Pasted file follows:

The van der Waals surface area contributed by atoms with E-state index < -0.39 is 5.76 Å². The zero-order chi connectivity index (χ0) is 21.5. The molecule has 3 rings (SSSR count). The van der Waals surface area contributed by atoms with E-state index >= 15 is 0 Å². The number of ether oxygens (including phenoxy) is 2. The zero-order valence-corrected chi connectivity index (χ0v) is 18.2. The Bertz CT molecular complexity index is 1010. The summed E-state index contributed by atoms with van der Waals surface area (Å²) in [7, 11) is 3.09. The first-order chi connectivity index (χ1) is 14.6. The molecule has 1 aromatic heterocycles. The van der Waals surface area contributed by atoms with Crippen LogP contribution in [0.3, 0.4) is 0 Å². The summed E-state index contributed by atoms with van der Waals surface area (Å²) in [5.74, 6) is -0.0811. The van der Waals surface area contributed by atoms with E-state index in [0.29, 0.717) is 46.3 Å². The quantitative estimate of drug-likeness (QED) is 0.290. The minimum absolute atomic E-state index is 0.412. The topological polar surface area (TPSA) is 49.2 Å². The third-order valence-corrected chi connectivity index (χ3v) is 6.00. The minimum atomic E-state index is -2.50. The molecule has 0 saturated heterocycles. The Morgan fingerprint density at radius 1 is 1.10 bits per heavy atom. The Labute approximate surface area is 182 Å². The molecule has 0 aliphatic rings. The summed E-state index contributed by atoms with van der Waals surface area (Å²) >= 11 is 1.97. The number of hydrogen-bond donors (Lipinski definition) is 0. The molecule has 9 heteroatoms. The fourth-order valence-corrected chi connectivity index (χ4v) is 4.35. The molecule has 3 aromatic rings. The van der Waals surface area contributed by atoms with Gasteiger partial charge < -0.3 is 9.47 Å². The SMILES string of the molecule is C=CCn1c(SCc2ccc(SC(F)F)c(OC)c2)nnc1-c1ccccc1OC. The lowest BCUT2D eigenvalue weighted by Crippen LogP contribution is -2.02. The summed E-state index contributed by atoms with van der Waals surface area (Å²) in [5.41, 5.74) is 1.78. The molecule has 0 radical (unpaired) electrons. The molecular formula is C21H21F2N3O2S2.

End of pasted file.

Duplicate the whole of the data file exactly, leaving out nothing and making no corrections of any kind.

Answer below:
The van der Waals surface area contributed by atoms with E-state index < -0.39 is 5.76 Å². The zero-order chi connectivity index (χ0) is 21.5. The molecule has 3 rings (SSSR count). The van der Waals surface area contributed by atoms with E-state index >= 15 is 0 Å². The number of ether oxygens (including phenoxy) is 2. The zero-order valence-corrected chi connectivity index (χ0v) is 18.2. The Bertz CT molecular complexity index is 1010. The summed E-state index contributed by atoms with van der Waals surface area (Å²) in [7, 11) is 3.09. The first-order chi connectivity index (χ1) is 14.6. The molecule has 1 aromatic heterocycles. The van der Waals surface area contributed by atoms with Crippen LogP contribution in [0.3, 0.4) is 0 Å². The summed E-state index contributed by atoms with van der Waals surface area (Å²) in [5.74, 6) is -0.0811. The van der Waals surface area contributed by atoms with E-state index in [0.29, 0.717) is 46.3 Å². The quantitative estimate of drug-likeness (QED) is 0.290. The minimum absolute atomic E-state index is 0.412. The topological polar surface area (TPSA) is 49.2 Å². The third-order valence-corrected chi connectivity index (χ3v) is 6.00. The minimum atomic E-state index is -2.50. The molecule has 0 saturated heterocycles. The Morgan fingerprint density at radius 1 is 1.10 bits per heavy atom. The Labute approximate surface area is 182 Å². The molecule has 0 aliphatic rings. The summed E-state index contributed by atoms with van der Waals surface area (Å²) >= 11 is 1.97. The number of hydrogen-bond donors (Lipinski definition) is 0. The molecule has 9 heteroatoms. The fourth-order valence-corrected chi connectivity index (χ4v) is 4.35. The molecule has 3 aromatic rings. The van der Waals surface area contributed by atoms with Gasteiger partial charge < -0.3 is 9.47 Å². The SMILES string of the molecule is C=CCn1c(SCc2ccc(SC(F)F)c(OC)c2)nnc1-c1ccccc1OC. The lowest BCUT2D eigenvalue weighted by Crippen LogP contribution is -2.02. The summed E-state index contributed by atoms with van der Waals surface area (Å²) in [5.41, 5.74) is 1.78. The molecule has 0 radical (unpaired) electrons. The molecular formula is C21H21F2N3O2S2.